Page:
EDINBURGH, CARDIFF & LONDON, 13 February 2011: People of all beliefs and none are swinging behind a ‘Yes’ vote in the 3 March referendum in Wales on giving full law-making powers to the Welsh Assembly – with the religion and society think-tank Ekklesia being the latest to back the move, on St David's Day.
Simon Barrow, the co-director of Ekklesia, commented: “This is the next logical step in the devolution and empowerment process – which is about giving the localities and nations of these islands a real say and stake in governing their lives. For people of faith – and those of no religious belief but plenty of ‘good faith’ – accessible, accountable and effective governance is about calling power to account.”
The Rev Aled Edwards, a leading ecumenist and community campaigner in Wales, adds: “A ‘Yes’ vote would enable faith communities in Wales to play a key role in enabling the Assembly to pass principled and well thought-through legislation - especially around the environment, human rights and equality issues. There is a moral dimension in continuing to constrain legislative aspirations in these areas.”
“Wales should not suffer having to spend generations passing laws on the basis of having bits of powers over bits of things,” adds Edwards – who has initiated the ‘Clergy Say Yes’ group.
Public supporters of the ‘Yes’ vote on Thursday 3 March include the Most Rev Barry Morgan (Anglican Archbishop of Wales), Saleem Kidwai (Muslim Council of Wales), the Presbyterian Church of Wales, and the Union of Welsh Independents.
A message distributed by Catholic bishops to churches across Wales has also backed strengthening the democratic legitimacy of the Welsh Assembly. Secular charities, women’s groups, environmentalists, businesses, politicians from a variety of parties and ordinary people across the country are also backing change.
Ekklesia’s Simon Barrow added: “The breadth of the coalition favouring proper powers for the Welsh Assembly is remarkable, and when you look at the policy implications you can see why. A more co-ordinated approach to mental healthcare which provided better support to the ill, and sought more effective use of health, welfare and related budgets had to wait three years because of the existing bureaucratic process. That cannot be right or rational. In these terms, saying ‘Yes for Wales’ is a matter of good faith – whatever your belief background.”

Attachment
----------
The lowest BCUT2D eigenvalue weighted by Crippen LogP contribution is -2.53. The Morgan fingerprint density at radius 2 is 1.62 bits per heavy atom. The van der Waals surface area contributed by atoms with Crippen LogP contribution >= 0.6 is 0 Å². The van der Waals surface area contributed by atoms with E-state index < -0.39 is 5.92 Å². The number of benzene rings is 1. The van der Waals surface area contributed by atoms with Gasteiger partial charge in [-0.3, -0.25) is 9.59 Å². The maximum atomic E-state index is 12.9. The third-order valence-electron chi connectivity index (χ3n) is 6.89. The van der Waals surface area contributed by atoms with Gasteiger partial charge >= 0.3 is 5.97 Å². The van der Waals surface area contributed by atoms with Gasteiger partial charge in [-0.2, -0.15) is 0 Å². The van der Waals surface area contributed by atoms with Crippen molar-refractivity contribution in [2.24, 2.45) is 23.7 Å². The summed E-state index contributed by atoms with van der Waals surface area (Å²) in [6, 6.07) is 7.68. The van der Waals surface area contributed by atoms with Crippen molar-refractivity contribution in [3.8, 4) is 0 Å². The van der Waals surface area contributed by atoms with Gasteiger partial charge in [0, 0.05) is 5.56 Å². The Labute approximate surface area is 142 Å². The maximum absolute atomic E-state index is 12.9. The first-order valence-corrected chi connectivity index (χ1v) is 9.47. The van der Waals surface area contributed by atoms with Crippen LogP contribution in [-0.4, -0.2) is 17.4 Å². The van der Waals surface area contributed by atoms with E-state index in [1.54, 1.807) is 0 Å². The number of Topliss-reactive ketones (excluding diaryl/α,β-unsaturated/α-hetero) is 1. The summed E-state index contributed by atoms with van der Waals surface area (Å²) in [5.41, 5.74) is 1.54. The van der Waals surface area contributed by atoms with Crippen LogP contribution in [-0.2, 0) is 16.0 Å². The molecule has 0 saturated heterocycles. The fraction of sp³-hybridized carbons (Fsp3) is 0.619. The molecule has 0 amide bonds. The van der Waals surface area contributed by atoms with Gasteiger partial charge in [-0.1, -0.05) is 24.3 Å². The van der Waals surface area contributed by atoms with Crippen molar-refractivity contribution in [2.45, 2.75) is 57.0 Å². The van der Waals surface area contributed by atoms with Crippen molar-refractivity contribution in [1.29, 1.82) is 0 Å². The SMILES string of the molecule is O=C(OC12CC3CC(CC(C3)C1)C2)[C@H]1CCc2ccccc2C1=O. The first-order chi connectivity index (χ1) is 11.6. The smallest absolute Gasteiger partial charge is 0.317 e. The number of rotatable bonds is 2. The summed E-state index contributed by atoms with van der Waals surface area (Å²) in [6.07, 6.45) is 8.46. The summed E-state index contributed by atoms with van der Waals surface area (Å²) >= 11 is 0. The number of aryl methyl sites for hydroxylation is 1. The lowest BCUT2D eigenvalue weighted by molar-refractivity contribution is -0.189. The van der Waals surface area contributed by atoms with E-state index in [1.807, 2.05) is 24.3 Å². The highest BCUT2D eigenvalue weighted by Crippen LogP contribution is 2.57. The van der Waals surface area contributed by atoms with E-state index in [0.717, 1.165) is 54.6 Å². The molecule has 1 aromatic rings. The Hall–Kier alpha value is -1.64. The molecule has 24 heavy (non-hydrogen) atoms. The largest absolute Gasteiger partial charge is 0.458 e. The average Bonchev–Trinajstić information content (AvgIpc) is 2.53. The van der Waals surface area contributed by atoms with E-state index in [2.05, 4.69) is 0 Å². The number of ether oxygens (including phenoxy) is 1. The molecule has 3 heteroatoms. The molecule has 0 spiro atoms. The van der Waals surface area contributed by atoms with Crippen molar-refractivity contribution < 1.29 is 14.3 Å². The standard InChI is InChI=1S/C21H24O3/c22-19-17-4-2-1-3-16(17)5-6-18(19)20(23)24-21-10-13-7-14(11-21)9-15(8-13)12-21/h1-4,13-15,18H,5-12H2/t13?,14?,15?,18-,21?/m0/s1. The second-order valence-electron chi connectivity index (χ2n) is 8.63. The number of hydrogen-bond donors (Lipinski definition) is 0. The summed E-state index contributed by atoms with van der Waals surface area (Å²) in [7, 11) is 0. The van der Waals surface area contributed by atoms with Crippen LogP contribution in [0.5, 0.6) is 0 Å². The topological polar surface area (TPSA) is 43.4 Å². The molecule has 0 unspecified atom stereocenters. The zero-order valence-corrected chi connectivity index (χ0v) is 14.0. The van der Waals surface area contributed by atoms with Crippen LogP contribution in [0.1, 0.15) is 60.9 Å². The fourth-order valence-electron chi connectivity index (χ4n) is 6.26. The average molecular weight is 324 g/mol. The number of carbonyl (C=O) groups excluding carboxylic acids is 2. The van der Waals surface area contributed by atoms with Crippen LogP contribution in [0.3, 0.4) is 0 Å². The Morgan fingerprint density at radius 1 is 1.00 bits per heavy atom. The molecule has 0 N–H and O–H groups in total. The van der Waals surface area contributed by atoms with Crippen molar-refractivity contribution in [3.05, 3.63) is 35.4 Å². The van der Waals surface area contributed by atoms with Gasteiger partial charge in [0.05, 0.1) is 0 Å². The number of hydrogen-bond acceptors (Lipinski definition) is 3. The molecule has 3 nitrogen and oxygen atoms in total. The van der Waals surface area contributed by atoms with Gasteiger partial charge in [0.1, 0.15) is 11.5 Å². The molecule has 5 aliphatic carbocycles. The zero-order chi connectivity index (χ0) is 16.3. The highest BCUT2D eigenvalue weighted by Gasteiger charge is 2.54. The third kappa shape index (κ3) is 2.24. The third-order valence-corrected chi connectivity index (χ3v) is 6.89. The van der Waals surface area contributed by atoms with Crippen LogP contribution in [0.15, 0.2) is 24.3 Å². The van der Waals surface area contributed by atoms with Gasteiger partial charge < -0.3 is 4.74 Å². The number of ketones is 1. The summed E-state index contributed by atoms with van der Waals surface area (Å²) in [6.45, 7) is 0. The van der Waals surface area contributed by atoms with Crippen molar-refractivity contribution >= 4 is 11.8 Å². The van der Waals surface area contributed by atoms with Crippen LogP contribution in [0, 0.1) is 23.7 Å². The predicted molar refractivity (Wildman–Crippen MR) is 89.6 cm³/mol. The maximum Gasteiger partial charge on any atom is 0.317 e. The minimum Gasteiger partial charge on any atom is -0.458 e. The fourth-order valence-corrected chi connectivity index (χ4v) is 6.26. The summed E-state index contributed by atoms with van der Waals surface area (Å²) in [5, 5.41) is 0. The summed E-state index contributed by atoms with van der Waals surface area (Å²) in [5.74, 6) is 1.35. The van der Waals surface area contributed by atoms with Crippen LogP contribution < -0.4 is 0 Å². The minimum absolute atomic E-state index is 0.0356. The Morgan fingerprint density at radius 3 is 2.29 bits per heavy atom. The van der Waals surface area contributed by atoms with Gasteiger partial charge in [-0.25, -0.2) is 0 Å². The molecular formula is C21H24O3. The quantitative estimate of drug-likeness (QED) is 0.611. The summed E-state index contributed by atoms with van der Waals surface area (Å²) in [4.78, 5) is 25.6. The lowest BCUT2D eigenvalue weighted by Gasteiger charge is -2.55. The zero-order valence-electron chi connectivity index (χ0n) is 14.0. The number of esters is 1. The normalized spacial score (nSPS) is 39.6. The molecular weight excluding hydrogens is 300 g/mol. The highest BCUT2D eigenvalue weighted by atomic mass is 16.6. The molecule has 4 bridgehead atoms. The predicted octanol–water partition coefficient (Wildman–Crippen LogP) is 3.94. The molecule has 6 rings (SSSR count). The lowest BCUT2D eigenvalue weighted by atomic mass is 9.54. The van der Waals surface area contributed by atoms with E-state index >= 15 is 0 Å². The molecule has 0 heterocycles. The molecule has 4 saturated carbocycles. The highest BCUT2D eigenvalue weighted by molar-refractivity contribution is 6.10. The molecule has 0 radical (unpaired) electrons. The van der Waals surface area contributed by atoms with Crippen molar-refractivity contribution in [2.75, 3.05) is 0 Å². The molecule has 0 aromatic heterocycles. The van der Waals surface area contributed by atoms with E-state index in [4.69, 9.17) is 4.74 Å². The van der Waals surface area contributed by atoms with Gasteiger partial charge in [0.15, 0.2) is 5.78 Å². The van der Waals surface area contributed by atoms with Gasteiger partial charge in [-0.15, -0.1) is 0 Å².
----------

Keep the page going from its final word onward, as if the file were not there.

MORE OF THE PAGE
Notes to editors
1. Founded in 2001, Ekklesia examines politics, values and beliefs in a changing world, from an independent Christian perspective. It has been listed by The Independent newspaper among 20 influential UK think-tanks. According to Alexa/Amazon, it has one of the most-visited religion and politics / current affairs websites in Britain. More: http://ekklesia.co.uk/content/about/about.shtml 
2. Background to this issue is outlined in ‘More powers for the Welsh Assembly: the moral case’, by Aled Edwards (Ekklesia, 4 Feb 2011). http://www.ekklesia.co.uk/node/14085 
3. Aled Edwards is a leading ecumenist and equalities campaigner in Wales. Since the advent of the National Assembly in May 1999 Aled has written and commented extensively on a number of issues affecting modern Wales. He has also contributed to several TV and radio debates particularly on human rights, race relations, devolved Welsh governance, the plight of asylum seekers and refugees in Wales and the continuing work of Wales' faith communities in a rapidly changing society. Aled is the Chair of Displaced People in Action. His website is: http://www.alededwards.com/ 
4. The ‘Yes for Wales’ campaign can be found at: http://www.yesforwales.com/ 
5. For further comment: Simon Barrow, Ekklesia (simonDOTbarrowATekklesiaDOTcoDotuk) and Aled Edwards (aledATalededwardsDOTcom).